Your wellbeing is not controlled by your circumstances. Moment by moment, we live in the feeling of our thinking, not our circumstances. Our resilience, wellbeing, and creativity are innate, not circumstantial. It doesn’t always feel this way; we all get caught up in the illusion of our thinking from time to time. But the more you cultivate your awareness of your fundamental, innate okayness, the more you will come to see through the ups and downs of your thought-generated experience. Nelson Mandela comes to mind as exemplifying how a human being can access wisdom, resilience, and wellbeing even in the midst of horrific circumstances. He was not an exception. You have the same capacity.
I received this comment on YouTube In response to last week’s video, Settling Down Comes Naturally.
This feels so true, Molly. It’s so hard to do when you have important decisions to make with a time limit, when you feel your options are limited and you’re not liking any of them. Wish there was a button I could press to settle myself down!
This week’s video acknowledges how it can feel hard to settle down in urgent situations, but in fact, urgency does not need to ramp us up. When we see that being ramped up is a function of our thinking about the situation, not the situation itself, we recover the capacity to see clearly and act from a settled down place even when there are only seconds in which to make a life or death decision.
Human beings are inherently resilient. We wobble, sometimes we wobble a lot. But there is something at our foundation that steadies us even in the midst of great upheaval. Wobbling doesn’t always feel good, but it doesn’t mean that we aren’t okay.
Now and throughout the year, as you consider the impact you are having and want to have in the world, consider not just the apparent importance of your role (the size of your game) but look also at the quality of your yes. We can never know when the most important conversation in the world is taking place!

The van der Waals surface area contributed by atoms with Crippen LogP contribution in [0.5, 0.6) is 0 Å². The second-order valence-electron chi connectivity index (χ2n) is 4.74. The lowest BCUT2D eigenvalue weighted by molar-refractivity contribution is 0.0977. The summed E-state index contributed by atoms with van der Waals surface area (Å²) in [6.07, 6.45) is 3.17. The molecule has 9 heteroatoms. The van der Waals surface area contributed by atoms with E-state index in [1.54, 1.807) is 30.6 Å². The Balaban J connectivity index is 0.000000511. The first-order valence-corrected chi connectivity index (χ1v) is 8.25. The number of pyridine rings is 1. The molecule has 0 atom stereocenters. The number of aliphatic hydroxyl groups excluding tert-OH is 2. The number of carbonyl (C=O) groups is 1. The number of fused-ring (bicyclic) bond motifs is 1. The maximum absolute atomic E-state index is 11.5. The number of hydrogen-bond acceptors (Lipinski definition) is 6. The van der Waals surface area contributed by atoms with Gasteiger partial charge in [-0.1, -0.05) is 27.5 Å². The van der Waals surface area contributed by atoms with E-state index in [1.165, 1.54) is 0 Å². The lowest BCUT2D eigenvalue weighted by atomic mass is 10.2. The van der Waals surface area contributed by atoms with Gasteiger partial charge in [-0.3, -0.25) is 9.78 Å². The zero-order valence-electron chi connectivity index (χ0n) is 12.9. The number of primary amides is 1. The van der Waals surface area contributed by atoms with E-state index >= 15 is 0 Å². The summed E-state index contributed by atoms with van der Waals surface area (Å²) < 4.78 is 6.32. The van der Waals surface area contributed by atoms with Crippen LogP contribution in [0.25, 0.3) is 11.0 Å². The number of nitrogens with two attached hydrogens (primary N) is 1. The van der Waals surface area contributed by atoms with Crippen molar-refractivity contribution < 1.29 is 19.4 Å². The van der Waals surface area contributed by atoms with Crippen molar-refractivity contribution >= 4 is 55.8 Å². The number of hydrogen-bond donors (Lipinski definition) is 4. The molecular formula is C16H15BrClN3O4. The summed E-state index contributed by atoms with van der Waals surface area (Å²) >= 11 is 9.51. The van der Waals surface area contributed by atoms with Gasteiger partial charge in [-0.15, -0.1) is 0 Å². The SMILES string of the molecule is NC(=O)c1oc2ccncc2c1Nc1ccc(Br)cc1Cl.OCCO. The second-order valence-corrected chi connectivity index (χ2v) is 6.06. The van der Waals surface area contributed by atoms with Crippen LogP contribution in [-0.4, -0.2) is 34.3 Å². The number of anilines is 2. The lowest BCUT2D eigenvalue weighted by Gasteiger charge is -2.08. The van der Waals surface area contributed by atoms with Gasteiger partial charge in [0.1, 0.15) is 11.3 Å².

Too often we try to improve our human experience by managing it. We celebrate our highs and try to maximize them. We critique our lows and try to root them out. Though we do it in all innocence, all that managing and editorializing actually interferes with our inborn ability to learn, grown, and adapt. In this video I share a story about the time I tried to sail a boat with my buns by way of illustrating the futility of managing our experience with our thinking.
At the Three Principles Global Community Conference in Los Angeles at the end of October, I was struck by an insight shared by Mara Gleason and Eirik Grunde Olsen, founders of One Solution. Mara and Eirik created a successful international conference in just five months, and one of the reasons it worked out is that they didn’t get hung up on getting the form right. Instead they stayed oriented to the infinite, limitless creative capacity out of which all forms emerge.
As I listened to Eirik and Mara I thought about all the times I have been stopped because of internal or external criticism. It occurred to me that stopping oneself because of criticism is akin to stopping a flower mid-bloom because something isn’t quite right. It just doesn’t make sense. If that sounds familiar to you, may this video wake up a different response to negative feedback.